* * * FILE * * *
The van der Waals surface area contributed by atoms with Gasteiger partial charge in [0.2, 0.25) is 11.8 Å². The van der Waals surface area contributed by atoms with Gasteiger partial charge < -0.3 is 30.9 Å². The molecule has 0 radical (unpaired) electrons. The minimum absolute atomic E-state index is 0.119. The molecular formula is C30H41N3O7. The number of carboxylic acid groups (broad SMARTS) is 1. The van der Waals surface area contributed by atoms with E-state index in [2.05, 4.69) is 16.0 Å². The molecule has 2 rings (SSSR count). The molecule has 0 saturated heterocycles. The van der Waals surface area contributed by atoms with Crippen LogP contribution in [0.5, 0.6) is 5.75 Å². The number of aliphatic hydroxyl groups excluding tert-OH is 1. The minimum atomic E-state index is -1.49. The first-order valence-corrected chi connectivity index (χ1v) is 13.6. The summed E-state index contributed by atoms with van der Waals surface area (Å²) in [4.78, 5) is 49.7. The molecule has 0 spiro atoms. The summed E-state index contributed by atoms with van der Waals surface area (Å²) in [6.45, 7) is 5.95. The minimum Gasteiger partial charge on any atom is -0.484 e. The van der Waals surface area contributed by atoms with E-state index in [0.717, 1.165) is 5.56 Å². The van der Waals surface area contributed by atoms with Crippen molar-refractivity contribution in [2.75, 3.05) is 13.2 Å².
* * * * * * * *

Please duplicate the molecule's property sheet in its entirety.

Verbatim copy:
The van der Waals surface area contributed by atoms with Gasteiger partial charge in [0.2, 0.25) is 11.8 Å². The van der Waals surface area contributed by atoms with Gasteiger partial charge < -0.3 is 30.9 Å². The molecule has 0 radical (unpaired) electrons. The minimum absolute atomic E-state index is 0.119. The molecular formula is C30H41N3O7. The number of carboxylic acid groups (broad SMARTS) is 1. The van der Waals surface area contributed by atoms with E-state index in [2.05, 4.69) is 16.0 Å². The molecule has 2 rings (SSSR count). The molecule has 0 saturated heterocycles. The van der Waals surface area contributed by atoms with Crippen LogP contribution in [0.5, 0.6) is 5.75 Å². The number of aliphatic hydroxyl groups excluding tert-OH is 1. The minimum atomic E-state index is -1.49. The first-order valence-corrected chi connectivity index (χ1v) is 13.6. The summed E-state index contributed by atoms with van der Waals surface area (Å²) in [4.78, 5) is 49.7. The molecule has 0 spiro atoms. The summed E-state index contributed by atoms with van der Waals surface area (Å²) in [6.45, 7) is 5.95. The minimum Gasteiger partial charge on any atom is -0.484 e. The van der Waals surface area contributed by atoms with E-state index in [0.717, 1.165) is 5.56 Å². The van der Waals surface area contributed by atoms with Crippen molar-refractivity contribution in [2.75, 3.05) is 13.2 Å².